Because diet has been shown to modulate the incidence of a wide variety of chemically induced cancers in experimental animals, various dietary constituents were evaluated for their ability to modulate the incidence of pancreatic exocrine cancer in male Wistar/Lewis rats given injections of the pancreatic carcinogen, azaserine. Ten different diet regimens were fed. The incidence of pancreatic cancers in rats fed a control diet was compared to that in groups fed diets formulated to evaluate the effect of caloric restriction, high protein, low protein, low fat, cyclopropenoid fatty acids, lipotrope deficiency, high unsaturated fat, and high saturated fat. The incidence of pan creatic adenomas and carcinomas was evaluated by light microscopy. The number of pancreatic neoplasms was reduced in carcinogen-treated groups which were underfed the control diet or fed the diet high in protein. Pancreatic carcinogenesis appeared to be enhanced in two groups which were fed diets containing 20% corn oil, i.e., high in unsaturated fat; whereas, the group fed a diet high in saturated fat had the same incidence of neoplasms as did the group fed the control diet. The pancreatic neoplasms from groups in which the incidence was enhanced by diet showed less evidence of acinar cell differ entiation and displayed diverse histological types. In the lipotrope- deficient group, there was a significantly increased incidence of hepatocellular carcinoma; however, a low incidence of liver tumors was encountered in all other dietary groups.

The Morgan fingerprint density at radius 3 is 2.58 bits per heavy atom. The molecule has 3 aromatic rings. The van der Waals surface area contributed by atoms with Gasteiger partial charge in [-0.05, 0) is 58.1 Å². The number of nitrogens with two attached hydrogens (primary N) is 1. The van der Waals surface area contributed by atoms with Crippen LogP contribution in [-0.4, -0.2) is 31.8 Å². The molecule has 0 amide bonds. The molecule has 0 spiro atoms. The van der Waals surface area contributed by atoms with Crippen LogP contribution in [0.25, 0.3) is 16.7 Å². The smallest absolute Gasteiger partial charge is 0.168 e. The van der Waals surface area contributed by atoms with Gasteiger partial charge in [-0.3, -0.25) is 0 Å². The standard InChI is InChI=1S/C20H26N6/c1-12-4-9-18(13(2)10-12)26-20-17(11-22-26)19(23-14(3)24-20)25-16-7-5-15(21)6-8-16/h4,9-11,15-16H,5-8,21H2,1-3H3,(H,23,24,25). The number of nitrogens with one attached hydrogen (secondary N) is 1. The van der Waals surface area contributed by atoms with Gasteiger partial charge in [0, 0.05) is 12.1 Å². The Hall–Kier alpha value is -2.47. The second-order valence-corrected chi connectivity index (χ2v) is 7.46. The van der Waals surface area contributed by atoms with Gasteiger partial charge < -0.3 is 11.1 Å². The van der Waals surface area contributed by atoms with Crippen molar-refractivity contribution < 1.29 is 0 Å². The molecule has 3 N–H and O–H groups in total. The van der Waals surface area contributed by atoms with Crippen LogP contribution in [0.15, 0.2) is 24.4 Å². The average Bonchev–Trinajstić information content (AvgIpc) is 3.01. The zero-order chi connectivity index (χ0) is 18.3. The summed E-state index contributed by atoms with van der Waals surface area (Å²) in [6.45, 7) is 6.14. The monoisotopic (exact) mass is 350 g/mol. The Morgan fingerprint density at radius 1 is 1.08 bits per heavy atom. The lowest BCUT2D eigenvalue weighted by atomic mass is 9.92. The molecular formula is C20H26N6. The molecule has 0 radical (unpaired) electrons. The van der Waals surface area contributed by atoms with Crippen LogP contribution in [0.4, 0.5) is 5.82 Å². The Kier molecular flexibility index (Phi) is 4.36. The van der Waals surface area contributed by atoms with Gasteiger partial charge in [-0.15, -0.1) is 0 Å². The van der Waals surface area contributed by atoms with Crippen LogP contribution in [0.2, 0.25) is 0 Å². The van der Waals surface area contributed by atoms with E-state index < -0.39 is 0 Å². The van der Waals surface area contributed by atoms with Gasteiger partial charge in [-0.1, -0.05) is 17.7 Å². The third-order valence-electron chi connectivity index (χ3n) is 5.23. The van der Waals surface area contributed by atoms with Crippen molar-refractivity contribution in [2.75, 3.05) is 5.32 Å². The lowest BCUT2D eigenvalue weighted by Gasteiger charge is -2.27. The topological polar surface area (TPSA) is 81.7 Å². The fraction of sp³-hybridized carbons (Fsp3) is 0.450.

|Original language||English (US)|
|Number of pages||6|
|State||Published - Mar 1 1981|
ASJC Scopus subject areas
- Cancer Research